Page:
A Method For Strategic Decision Making In A Watershed -Game Theory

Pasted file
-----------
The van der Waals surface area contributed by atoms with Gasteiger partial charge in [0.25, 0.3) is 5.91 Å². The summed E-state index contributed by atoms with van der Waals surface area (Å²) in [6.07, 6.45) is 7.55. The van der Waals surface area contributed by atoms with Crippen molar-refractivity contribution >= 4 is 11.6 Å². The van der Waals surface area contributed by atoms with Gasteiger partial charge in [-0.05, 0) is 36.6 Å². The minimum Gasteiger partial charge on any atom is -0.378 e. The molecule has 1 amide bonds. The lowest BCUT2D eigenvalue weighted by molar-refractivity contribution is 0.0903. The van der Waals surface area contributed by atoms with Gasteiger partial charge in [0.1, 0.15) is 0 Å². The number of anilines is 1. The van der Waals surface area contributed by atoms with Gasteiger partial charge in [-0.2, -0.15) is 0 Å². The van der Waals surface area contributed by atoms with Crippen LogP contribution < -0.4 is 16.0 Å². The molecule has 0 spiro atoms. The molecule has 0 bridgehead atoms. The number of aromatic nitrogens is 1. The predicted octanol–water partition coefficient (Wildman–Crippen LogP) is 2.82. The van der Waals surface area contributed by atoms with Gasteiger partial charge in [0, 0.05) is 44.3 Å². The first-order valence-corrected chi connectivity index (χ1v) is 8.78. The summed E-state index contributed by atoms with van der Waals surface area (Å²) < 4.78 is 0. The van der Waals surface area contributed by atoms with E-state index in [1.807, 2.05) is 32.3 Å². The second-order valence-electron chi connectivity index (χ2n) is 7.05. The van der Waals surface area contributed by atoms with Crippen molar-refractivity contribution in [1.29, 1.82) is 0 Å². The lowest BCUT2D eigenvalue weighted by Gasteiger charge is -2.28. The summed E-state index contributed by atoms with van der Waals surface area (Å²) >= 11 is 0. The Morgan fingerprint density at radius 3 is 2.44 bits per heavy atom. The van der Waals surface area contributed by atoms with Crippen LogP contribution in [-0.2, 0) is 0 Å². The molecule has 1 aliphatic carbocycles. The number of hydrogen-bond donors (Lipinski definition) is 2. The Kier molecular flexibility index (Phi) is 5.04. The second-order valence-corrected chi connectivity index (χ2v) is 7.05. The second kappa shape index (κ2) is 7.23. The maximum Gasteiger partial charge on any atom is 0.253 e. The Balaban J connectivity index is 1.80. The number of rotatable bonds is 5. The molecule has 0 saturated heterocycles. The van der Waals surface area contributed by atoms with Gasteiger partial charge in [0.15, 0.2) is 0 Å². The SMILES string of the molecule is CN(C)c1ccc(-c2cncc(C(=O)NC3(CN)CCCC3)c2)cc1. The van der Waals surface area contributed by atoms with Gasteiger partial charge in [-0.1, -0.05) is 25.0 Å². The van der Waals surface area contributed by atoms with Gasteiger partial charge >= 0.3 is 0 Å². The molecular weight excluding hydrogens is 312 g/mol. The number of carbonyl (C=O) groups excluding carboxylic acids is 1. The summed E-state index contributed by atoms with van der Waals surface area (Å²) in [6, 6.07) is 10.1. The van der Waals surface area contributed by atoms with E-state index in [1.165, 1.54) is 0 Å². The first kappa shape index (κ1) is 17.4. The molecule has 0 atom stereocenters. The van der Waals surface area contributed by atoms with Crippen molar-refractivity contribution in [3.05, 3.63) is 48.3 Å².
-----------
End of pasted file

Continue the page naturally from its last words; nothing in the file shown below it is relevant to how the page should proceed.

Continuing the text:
AbstractRapid growth of urban areas and their development problems in industrializing countries has had major impacts on the environment. Water, the main source of life on earth is under the threat of various types of pollution. These threats have been forceful in demonstrating the necessity of the management and planning of drainage basins. The importance of the evaluation of the total economic value of the water resources and aquatic ecosystems of drainage basins has not yet been accepted in the current planning system of Turkey. In Turkey a total number of 36 public agencies take part in the decision making process within a drainage basin. Decisions taken by these agencies with respect to the use of land and water affect the quality and sustainability of water as a natural resource. These agencies act under a legal structure comprising 105 different laws and regulations related to the environment and this creates additional confusion in planning practice. The situation calls for the organization of special drainage management institutions for drainage basins. The aim of this study is to explore the use of game theory to analyze the roles and actions of different interest groups (players) and develop a better understanding of the decision making process and its consequences on a drainage basin. In this study, we use the case of a river sub-basin from the north-western region of Turkey: the Nilüfer Watershed that contains fertile agricultural lands and the third biggest industrial city in Turkey. The Nilüfer Stream is deeply polluted by industrial, agricultural and domestic wastewater. There are 1 metropolitan municipality, 20 district municipalities and 8 provincial authorities of central government within the watershed. All players have strategies about environment and planning such as land use decision, waste water standard and discharge permitting etc. Some strategies conflict the other players’ strategies. Game theory, which aims to explain the interactive decision making process with more than one decision maker, has developed as a theory of human strategic behavior based on an idealized picture of rational decision making (Binmore, 1996; Eichberger, 1992). The game theory has been applied to social sciences especially to economy, international relations, politics, which are in the state of making decisions in non-cooperative conditions. Although there is limited in number the game theory applications in planning, they are very important studies on location problem in spatial planning such as Stevens, (1961), Isard and Reiner, (1962), Isard, (1967). There are also new studies that use the game theory in planning. Sharing problem of river as a natural resource is the main study area in planning (Dinar and Wolf, 1994; Kilot, 1994; Kucukmekmetoglu and Guldman, 2002; Rogers, 1993). Game theory applications on environmental problems started in 1990s. Environmental problems such as transfrontier pollution (air or water) are often multilateral, and they affect all the agents in the economies of countries. There are studies in which air pollution problem is analyzed by the game theory with the cooperation of neighbor countries such as Ray (2000), Maler and Zeeuw (1998), Barret (1998). In this research an in depth analysis is made to understand the preferences and attitudes of different players taking part within the Nilüfer watershed. Players generally make independent decisions without any form of cooperation situation. Therefore, non-cooperative game is used in this analyze. The decision making process of the players are analyzed through a scenario in two-player games. The scenario is about strategies of environmental protection and industrial development in the watershed. We explore Nash equilibrium in game which represents present condition. Nash (1950) proved the existence of a strategic equilibrium for non-cooperative games. The main outcome of the paper will be to point to new directions in the planning process and to open to discussion the use of game theory in planning. Game theoretic approach will make it easier for the agents to cooperate if the conflicts in the planned area are clearly defined. It is possible to achieve cooperative bargaining solutions where all agents are winners. Actually, this is the target of planning because sustainable development of the river basin depends on bargaining where all agents are winners.